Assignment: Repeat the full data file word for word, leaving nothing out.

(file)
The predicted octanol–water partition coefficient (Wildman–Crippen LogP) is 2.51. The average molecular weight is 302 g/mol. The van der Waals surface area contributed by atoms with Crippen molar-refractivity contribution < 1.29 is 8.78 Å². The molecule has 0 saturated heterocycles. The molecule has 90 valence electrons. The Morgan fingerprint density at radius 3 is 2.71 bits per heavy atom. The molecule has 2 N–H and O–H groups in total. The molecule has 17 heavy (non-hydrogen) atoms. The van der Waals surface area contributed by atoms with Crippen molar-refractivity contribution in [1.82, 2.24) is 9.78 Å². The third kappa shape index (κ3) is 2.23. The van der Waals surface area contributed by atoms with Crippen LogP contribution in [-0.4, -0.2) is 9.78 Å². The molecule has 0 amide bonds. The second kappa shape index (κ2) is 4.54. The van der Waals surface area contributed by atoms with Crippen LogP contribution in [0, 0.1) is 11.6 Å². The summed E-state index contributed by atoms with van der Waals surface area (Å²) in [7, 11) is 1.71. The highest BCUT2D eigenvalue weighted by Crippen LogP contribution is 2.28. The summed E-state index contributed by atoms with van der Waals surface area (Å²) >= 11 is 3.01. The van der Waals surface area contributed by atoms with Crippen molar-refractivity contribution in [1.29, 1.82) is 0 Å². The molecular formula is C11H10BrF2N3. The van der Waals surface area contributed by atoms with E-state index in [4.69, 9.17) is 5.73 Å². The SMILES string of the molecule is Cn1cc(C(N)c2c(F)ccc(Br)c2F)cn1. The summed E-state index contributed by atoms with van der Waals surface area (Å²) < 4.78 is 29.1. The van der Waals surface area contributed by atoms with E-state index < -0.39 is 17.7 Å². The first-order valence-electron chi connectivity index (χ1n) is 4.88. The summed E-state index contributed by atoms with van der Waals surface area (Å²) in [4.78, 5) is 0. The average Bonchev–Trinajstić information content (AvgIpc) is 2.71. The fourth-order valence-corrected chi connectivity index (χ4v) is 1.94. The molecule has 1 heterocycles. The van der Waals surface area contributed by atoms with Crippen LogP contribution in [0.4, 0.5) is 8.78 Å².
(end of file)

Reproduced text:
The predicted octanol–water partition coefficient (Wildman–Crippen LogP) is 2.51. The average molecular weight is 302 g/mol. The van der Waals surface area contributed by atoms with Crippen molar-refractivity contribution < 1.29 is 8.78 Å². The molecule has 0 saturated heterocycles. The molecule has 90 valence electrons. The Morgan fingerprint density at radius 3 is 2.71 bits per heavy atom. The molecule has 2 N–H and O–H groups in total. The molecule has 17 heavy (non-hydrogen) atoms. The van der Waals surface area contributed by atoms with Crippen molar-refractivity contribution in [1.82, 2.24) is 9.78 Å². The third kappa shape index (κ3) is 2.23. The van der Waals surface area contributed by atoms with Crippen LogP contribution in [-0.4, -0.2) is 9.78 Å². The molecule has 0 amide bonds. The second kappa shape index (κ2) is 4.54. The van der Waals surface area contributed by atoms with Crippen LogP contribution in [0, 0.1) is 11.6 Å². The summed E-state index contributed by atoms with van der Waals surface area (Å²) in [7, 11) is 1.71. The highest BCUT2D eigenvalue weighted by Crippen LogP contribution is 2.28. The summed E-state index contributed by atoms with van der Waals surface area (Å²) >= 11 is 3.01. The van der Waals surface area contributed by atoms with Crippen molar-refractivity contribution in [1.29, 1.82) is 0 Å². The molecular formula is C11H10BrF2N3. The van der Waals surface area contributed by atoms with E-state index in [4.69, 9.17) is 5.73 Å². The SMILES string of the molecule is Cn1cc(C(N)c2c(F)ccc(Br)c2F)cn1. The summed E-state index contributed by atoms with van der Waals surface area (Å²) < 4.78 is 29.1. The van der Waals surface area contributed by atoms with E-state index < -0.39 is 17.7 Å². The first-order valence-electron chi connectivity index (χ1n) is 4.88. The summed E-state index contributed by atoms with van der Waals surface area (Å²) in [4.78, 5) is 0. The average Bonchev–Trinajstić information content (AvgIpc) is 2.71. The fourth-order valence-corrected chi connectivity index (χ4v) is 1.94. The molecule has 1 heterocycles. The van der Waals surface area contributed by atoms with Crippen LogP contribution in [0.4, 0.5) is 8.78 Å².